Demand for ECP’s resignation aims at countering Daska polls’ rigging probe


The press conference held on Monday by ministers requesting the resignation of the entire Election Commission of Pakistan (ECP) was a proactive response to the ECP’s investigation into the Daska by-election rigging situation.

According to sources, the government has learned that the ECP has discovered critical facts regarding the suspected rigging plot in Daska, which, if made public or put before the Supreme Court, will be extremely humiliating for the government.

Reports suggest the government has been advised that the ECP has discovered “strong proof” of the existence of the bulk of the 20 “missing” presiding officers at a clear location outside Daska on the night of the elections. Instead of automatically reporting to the Returning Officer after the completion of the voting and counting phase, these presiding officers had vanished for several hours.

The Election Commission of Pakistan had approached the government, demanding the call data record (CDR) of all 20 presiding officers who, with their permission, had gone ‘missing’ for hours along with ballot bags on the night of the contentious and recently nullified Daska by-election.

The ECP was given details showing that the bulk of the absent presiding officers had congregated at the same place outside Daska. The CDR information may contribute to the identification of those who arranged and oversaw the Daska by-poll rigging.

The presiding officers appeared untraceable to both the RO and the ECP for many hours that fateful night. The CEC attempted to reach both appropriate police and civil administration officials until late that night, but no one was available.

The ECP reported in a press release the day after the Daska by-election that only the Punjab chief secretary was effectively contacted once at 3 a.m., but he, too, never returned to the ECP with details about the absent presiding officers. The Commission also approached the IG of police Punjab, the commissioner and RPO of Gujranwala, as well as the concerned deputy commissioner and DPO, but none of these officers were available.

The ECP summoned the chief secretary and IGP on March 4 to direct the resignation of the commissioner and RPO Gujranwala, as well as the suspension of the concerned deputy commissioner, DPO, two assistant commissioners, and two DSPs.

The ECP is yet to determine whether to perform its own investigations into these civil administration and police officers or to refer them to the federal and Punjab governments for investigation.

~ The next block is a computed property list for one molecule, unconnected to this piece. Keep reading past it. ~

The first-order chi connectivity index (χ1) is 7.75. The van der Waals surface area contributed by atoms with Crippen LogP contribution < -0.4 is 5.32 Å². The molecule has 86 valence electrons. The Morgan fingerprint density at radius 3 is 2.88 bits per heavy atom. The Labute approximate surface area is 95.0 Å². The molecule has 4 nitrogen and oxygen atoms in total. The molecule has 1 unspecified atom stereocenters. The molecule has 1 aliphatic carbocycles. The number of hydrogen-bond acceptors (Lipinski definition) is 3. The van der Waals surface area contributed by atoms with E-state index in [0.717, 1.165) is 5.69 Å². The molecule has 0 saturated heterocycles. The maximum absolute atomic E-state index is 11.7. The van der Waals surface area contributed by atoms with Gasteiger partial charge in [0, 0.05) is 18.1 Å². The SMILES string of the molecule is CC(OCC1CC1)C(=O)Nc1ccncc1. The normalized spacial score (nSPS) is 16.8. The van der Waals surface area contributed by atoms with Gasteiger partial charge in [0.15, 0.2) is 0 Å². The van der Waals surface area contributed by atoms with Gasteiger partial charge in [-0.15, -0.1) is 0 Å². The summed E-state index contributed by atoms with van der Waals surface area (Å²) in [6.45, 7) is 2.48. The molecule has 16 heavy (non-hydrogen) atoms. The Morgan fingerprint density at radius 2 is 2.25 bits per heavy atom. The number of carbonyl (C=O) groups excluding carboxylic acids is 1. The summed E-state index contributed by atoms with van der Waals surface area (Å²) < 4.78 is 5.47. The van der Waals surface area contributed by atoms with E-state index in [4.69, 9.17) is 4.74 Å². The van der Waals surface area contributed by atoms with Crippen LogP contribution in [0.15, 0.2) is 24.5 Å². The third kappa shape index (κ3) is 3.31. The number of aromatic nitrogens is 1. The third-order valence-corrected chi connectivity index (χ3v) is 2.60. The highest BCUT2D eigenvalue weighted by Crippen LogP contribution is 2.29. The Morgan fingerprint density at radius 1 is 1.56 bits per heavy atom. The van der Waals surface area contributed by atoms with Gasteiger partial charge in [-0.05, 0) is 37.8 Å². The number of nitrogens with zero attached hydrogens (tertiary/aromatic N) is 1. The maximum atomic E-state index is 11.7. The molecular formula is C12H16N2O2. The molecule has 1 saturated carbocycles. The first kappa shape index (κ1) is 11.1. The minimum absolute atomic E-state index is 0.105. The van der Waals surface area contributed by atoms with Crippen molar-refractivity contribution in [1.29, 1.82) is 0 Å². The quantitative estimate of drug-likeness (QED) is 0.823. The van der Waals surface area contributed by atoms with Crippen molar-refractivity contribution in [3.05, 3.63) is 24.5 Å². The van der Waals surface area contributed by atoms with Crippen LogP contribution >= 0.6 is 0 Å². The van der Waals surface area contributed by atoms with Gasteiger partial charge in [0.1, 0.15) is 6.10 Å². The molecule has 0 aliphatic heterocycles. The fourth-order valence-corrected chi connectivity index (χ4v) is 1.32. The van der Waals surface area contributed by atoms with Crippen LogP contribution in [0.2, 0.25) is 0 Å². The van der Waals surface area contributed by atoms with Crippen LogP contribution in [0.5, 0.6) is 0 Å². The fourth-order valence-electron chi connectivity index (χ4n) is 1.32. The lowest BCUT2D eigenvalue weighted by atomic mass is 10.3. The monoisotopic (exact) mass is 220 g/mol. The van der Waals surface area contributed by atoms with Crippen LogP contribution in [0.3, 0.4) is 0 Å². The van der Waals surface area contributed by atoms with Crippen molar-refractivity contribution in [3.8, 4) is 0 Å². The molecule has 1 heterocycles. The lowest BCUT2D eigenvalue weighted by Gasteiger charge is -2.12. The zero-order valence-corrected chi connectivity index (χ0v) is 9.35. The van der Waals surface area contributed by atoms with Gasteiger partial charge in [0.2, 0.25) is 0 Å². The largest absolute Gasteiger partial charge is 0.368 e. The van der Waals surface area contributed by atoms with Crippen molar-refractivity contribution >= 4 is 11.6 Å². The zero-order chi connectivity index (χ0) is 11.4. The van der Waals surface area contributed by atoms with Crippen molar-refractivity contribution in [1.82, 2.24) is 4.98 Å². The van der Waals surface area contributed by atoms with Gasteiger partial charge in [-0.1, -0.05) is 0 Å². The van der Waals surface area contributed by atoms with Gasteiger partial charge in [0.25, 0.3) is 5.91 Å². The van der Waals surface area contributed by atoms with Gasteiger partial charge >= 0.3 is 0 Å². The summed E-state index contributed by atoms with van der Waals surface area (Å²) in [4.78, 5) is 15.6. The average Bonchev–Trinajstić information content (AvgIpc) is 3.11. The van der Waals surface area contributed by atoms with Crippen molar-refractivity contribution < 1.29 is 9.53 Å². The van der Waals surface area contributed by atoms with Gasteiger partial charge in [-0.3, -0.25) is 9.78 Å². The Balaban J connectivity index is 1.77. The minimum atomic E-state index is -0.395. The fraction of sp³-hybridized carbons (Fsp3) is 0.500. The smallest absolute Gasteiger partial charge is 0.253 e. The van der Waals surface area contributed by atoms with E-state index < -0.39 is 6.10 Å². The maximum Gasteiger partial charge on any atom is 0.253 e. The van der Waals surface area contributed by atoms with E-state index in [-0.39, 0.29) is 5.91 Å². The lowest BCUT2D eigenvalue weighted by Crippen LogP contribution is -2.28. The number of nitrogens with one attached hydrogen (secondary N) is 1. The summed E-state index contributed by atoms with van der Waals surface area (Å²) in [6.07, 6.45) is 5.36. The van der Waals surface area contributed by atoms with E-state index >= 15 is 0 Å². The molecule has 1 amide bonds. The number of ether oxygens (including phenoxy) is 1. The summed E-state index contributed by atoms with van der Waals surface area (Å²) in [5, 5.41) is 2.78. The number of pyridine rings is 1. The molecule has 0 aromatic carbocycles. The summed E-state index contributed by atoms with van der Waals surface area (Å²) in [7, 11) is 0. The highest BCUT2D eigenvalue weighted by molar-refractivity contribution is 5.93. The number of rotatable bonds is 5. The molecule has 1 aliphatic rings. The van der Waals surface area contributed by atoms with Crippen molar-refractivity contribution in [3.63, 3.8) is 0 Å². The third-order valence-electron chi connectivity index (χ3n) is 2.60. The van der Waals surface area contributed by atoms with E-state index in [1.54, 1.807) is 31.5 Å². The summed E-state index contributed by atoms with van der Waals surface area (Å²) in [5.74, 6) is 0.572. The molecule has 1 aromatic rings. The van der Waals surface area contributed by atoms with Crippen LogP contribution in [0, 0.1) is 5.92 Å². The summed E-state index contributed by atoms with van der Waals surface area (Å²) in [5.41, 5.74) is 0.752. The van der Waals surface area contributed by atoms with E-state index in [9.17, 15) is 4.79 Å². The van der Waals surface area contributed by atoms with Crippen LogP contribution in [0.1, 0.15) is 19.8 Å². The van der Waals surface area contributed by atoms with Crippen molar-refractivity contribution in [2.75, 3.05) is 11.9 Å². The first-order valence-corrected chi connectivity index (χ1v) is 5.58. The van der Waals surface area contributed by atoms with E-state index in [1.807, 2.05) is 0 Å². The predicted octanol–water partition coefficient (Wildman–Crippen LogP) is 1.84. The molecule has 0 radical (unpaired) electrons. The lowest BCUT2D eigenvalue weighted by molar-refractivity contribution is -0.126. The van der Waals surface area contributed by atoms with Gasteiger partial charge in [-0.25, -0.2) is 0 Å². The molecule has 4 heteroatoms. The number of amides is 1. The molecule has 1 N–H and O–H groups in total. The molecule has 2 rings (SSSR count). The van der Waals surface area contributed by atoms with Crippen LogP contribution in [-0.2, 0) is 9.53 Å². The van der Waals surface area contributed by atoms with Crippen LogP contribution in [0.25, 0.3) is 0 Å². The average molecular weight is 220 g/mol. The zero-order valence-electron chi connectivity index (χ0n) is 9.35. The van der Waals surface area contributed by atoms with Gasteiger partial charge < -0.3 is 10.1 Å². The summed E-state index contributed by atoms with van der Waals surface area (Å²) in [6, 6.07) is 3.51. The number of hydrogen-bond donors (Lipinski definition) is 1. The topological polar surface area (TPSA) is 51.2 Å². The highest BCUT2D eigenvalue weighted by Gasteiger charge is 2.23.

If the ECP chooses to conduct its own investigations into these officers, it would be quite unsettling for those who plotted and conducted the whole Daska by-poll manipulation scheme from behind the scenes.

The current ECP was named with the consent and agreement of the prime minister, who has already shared his trust in the Commission. However, the government was irritated with the ECP because, rather than supporting the presidential reference against secret balloting in Senate elections, it endorsed the principle of secret balloting before the Supreme Court, invoking constitutional and legal provisions.

The ECP believed that it was required to hold elections in accordance with the rules of the Constitution and the legislation.

Prior to the Senate polls, the government requested that the ECP utilize barcode technology on ballot papers. The government claimed that this technology would enable the ECP to recognize the voter’s name if required to do so by a court or the government.

According to the government, this intervention will prohibit vote-buying in Senate elections. The dilemma for the ECP was that what the government demanded was not feasible under the Constitution, which states explicitly in Article 226 that all votes, with the exception of those for the PM and CMs, must be conducted by a secret ballot. In its written response to the SC, the ECP has claimed that printing a barcode on ballot papers would be a breach of Article 226.

According to the government, there are only two options to print a barcode on ballots: if parliament amends Article 226 or the SCP issues the required request. Neither of these things occurred. The subsequent win of Yousaf Raza Gillani over the PTI government’s nominee Dr. Hafeez Shaikh in the Senate election angered the government and the prime minister.

Imran Khan highly criticized the ECP and blamed it for Gillani’s win in a televised address. The ECP replied with a strongly worded press release, explaining that it would not be forced to behave in a way that would be contradictory to the Constitution and the law.

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